Hawaiian Name(s): olonā

Scientific Name: Touchardia latifolia

Vernacular Name: none

Family: Urticaceae

Status: endemic

Authority: Gaudich.

Description: Shrubs 1-3 m tall with large dark green leaves.

Habitat Mesic valleys and wet forest 70-1200 m (Wagner et al. 1990:1310–1312).


Non Medicinal Uses: Strong, light, and water-resistant, olonā was cultivated for use as "finest cordage made in the Pacific basin" (Krauss 1993:27) for fish lines, netting, mending (Abbott 1992:106; Summers 1990:22–64) fish hook and octopus lure lashings (Krauss 1993:43–47), in feather capes and helmets, as well as ki-leaf raincapes (Krauss 1993:72–77), in musical instruments (Krauss 1993:80); in weapons such as daggers, clubs (Krauss 1993:107–111). Also used in conjunction with ‘ie‘ie (Freycinetia arborea) in twined basketry (Krauss 1993:29).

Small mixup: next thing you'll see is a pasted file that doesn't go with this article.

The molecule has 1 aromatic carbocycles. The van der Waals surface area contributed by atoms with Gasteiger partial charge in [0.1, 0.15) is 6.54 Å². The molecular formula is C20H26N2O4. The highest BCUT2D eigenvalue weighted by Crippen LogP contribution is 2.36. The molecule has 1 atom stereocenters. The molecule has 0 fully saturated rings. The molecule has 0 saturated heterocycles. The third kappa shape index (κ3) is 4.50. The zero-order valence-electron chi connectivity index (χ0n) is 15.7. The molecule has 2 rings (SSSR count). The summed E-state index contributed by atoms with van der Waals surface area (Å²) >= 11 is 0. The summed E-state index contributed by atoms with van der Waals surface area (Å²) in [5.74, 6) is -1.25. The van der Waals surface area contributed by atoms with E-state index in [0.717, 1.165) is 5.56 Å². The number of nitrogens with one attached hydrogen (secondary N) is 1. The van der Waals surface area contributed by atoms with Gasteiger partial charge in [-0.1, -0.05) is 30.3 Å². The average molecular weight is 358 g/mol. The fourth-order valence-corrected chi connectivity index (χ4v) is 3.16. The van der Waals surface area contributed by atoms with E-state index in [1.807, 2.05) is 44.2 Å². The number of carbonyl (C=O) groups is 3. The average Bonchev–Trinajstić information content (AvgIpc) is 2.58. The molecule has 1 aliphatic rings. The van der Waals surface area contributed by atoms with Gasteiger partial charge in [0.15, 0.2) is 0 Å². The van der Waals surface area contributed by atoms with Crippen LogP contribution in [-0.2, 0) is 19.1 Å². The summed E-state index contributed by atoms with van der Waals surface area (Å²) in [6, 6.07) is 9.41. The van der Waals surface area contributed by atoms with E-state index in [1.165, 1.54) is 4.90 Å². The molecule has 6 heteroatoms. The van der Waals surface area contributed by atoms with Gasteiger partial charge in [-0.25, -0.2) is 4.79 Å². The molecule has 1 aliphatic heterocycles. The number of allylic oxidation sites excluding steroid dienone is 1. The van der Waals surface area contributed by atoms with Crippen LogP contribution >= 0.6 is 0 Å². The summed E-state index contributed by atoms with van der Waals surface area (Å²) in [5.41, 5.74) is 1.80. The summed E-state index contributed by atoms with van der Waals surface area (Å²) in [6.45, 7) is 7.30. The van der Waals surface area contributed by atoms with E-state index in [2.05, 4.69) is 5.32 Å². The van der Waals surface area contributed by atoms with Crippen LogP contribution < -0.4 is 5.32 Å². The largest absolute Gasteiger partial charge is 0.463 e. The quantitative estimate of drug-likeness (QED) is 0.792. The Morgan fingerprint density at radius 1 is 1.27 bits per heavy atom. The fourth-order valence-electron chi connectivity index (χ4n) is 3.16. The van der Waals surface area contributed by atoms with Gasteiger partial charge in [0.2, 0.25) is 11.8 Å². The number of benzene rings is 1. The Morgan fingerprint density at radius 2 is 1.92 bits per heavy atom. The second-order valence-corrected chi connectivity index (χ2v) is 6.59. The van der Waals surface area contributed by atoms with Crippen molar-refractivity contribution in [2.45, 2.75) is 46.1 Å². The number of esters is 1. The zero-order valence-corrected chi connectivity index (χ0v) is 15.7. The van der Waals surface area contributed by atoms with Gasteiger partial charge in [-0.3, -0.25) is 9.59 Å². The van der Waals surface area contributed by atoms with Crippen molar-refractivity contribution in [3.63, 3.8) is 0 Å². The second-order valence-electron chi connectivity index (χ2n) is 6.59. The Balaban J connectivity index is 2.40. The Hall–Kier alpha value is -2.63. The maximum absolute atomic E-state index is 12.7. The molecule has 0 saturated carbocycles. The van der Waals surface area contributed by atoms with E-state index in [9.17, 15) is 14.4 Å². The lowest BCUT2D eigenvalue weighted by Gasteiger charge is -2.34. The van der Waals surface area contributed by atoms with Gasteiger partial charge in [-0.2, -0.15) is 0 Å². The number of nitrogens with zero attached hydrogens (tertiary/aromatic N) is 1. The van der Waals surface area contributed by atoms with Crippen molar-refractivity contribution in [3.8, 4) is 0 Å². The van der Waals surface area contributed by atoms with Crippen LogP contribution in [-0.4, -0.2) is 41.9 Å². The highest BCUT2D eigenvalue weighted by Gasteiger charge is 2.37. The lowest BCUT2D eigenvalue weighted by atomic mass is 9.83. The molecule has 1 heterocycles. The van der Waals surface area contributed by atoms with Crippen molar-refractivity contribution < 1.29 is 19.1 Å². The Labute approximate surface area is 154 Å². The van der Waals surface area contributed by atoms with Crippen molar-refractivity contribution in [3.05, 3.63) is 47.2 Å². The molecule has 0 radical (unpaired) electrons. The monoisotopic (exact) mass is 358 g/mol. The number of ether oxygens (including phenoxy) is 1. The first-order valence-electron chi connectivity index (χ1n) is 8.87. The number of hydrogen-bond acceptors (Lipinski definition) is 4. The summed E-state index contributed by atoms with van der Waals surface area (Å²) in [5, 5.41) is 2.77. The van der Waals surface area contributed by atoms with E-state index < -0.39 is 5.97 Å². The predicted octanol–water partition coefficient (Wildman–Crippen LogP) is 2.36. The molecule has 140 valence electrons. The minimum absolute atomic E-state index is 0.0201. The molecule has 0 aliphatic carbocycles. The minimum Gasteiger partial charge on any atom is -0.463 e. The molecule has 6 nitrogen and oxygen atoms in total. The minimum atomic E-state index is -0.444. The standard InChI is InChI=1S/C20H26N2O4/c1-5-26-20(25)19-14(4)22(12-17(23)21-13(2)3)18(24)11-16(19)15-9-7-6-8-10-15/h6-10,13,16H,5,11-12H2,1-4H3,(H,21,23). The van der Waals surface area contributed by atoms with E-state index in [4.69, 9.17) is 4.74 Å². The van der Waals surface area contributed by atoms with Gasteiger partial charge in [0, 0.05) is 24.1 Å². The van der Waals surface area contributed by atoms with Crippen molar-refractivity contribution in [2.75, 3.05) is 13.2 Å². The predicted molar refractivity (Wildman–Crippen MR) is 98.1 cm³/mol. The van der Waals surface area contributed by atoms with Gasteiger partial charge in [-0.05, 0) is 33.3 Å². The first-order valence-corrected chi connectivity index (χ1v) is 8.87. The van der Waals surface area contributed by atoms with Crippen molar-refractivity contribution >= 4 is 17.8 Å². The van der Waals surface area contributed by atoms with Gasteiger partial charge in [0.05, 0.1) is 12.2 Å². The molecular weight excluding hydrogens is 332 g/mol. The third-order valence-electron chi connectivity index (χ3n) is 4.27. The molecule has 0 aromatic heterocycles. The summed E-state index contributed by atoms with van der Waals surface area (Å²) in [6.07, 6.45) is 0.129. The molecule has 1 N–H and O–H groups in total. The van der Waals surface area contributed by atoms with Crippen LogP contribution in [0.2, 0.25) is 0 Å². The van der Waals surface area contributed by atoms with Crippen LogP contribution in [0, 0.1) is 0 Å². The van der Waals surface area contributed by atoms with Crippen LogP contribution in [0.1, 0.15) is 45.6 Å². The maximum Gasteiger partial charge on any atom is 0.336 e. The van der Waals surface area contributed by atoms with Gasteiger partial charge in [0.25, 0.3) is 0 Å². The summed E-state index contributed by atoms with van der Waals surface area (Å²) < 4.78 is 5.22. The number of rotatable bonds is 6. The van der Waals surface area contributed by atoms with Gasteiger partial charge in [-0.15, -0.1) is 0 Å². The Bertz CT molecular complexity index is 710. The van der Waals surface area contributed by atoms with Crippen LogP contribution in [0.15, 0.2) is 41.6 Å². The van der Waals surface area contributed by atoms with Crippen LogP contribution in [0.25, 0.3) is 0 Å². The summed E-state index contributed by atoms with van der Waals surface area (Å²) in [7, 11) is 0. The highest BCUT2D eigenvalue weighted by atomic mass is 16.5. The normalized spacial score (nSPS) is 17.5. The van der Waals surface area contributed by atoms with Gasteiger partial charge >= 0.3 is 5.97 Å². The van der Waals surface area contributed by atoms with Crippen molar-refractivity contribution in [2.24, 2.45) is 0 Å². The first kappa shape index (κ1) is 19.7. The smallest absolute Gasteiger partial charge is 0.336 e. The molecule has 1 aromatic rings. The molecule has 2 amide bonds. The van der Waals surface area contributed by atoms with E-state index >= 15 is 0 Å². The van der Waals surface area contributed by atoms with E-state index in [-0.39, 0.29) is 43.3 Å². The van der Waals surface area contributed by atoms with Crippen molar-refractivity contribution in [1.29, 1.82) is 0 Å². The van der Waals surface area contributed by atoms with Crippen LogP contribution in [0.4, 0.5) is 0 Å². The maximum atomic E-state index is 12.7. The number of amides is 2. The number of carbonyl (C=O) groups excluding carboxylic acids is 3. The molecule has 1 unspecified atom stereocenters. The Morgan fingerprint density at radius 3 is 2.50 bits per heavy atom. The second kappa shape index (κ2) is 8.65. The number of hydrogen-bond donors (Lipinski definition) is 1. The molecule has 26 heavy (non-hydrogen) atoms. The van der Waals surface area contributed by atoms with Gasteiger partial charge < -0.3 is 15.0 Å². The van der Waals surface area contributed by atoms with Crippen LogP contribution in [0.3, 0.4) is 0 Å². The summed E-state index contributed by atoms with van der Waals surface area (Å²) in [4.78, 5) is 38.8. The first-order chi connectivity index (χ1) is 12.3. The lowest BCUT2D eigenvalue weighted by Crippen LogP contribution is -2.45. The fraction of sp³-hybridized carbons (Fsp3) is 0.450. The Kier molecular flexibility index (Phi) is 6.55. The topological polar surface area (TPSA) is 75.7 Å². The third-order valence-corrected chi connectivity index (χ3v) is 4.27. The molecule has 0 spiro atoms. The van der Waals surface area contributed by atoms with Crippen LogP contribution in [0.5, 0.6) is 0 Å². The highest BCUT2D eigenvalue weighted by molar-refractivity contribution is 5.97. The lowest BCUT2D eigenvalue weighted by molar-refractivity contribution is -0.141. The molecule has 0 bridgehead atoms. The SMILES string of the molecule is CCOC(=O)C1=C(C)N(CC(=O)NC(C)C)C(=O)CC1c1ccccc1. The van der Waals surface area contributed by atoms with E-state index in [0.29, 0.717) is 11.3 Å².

Specific gravity of wood: unknown

Famous Locations:


`Ōlelo Noeau:

Dye Color and Parts:

Kino lau:

Location on Bishop Museum Kalihi Campus:

Propagation Information: (Handy et al 1972:225–226).

Seed: Seed length approximately 1.5 mm. Photograph: B.Kennedy.
Click for image